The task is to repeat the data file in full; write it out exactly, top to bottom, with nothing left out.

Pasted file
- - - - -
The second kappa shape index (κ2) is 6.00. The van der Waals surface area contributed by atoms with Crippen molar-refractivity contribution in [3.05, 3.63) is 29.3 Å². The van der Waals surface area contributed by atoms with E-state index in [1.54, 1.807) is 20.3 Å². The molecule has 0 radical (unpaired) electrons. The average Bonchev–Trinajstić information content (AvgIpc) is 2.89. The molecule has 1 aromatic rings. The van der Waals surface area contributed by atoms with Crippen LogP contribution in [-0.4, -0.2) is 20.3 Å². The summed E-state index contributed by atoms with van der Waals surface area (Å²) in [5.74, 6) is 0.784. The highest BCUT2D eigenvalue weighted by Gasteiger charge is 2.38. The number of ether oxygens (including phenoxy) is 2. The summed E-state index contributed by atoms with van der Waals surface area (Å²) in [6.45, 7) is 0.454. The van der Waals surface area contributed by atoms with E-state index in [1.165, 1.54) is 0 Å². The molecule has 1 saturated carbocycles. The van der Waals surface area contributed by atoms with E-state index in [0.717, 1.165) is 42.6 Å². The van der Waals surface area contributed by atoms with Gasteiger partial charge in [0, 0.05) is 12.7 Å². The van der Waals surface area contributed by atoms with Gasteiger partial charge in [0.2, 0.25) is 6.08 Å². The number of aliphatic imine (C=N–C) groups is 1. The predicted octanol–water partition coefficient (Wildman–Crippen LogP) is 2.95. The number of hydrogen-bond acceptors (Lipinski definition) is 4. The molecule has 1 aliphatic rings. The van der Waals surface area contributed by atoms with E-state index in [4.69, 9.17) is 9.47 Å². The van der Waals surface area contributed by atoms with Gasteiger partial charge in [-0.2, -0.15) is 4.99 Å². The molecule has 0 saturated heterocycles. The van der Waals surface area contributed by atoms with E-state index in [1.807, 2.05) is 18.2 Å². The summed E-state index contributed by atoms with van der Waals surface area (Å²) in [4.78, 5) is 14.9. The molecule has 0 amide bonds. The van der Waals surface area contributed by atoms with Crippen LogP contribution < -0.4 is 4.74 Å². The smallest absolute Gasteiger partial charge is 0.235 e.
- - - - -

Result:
The second kappa shape index (κ2) is 6.00. The van der Waals surface area contributed by atoms with Crippen molar-refractivity contribution in [3.05, 3.63) is 29.3 Å². The van der Waals surface area contributed by atoms with E-state index in [1.54, 1.807) is 20.3 Å². The molecule has 0 radical (unpaired) electrons. The average Bonchev–Trinajstić information content (AvgIpc) is 2.89. The molecule has 1 aromatic rings. The van der Waals surface area contributed by atoms with Crippen LogP contribution in [-0.4, -0.2) is 20.3 Å². The summed E-state index contributed by atoms with van der Waals surface area (Å²) in [5.74, 6) is 0.784. The highest BCUT2D eigenvalue weighted by Gasteiger charge is 2.38. The number of ether oxygens (including phenoxy) is 2. The summed E-state index contributed by atoms with van der Waals surface area (Å²) in [6.45, 7) is 0.454. The van der Waals surface area contributed by atoms with E-state index in [1.165, 1.54) is 0 Å². The molecule has 1 saturated carbocycles. The van der Waals surface area contributed by atoms with E-state index in [0.717, 1.165) is 42.6 Å². The van der Waals surface area contributed by atoms with Gasteiger partial charge in [0, 0.05) is 12.7 Å². The van der Waals surface area contributed by atoms with Gasteiger partial charge in [0.2, 0.25) is 6.08 Å². The number of aliphatic imine (C=N–C) groups is 1. The predicted octanol–water partition coefficient (Wildman–Crippen LogP) is 2.95. The number of hydrogen-bond acceptors (Lipinski definition) is 4. The molecule has 1 aliphatic rings. The van der Waals surface area contributed by atoms with E-state index in [4.69, 9.17) is 9.47 Å². The van der Waals surface area contributed by atoms with Gasteiger partial charge in [-0.2, -0.15) is 4.99 Å². The molecule has 0 saturated heterocycles. The van der Waals surface area contributed by atoms with E-state index in [1.807, 2.05) is 18.2 Å². The summed E-state index contributed by atoms with van der Waals surface area (Å²) in [4.78, 5) is 14.9. The molecule has 0 amide bonds. The van der Waals surface area contributed by atoms with Crippen LogP contribution < -0.4 is 4.74 Å². The smallest absolute Gasteiger partial charge is 0.235 e.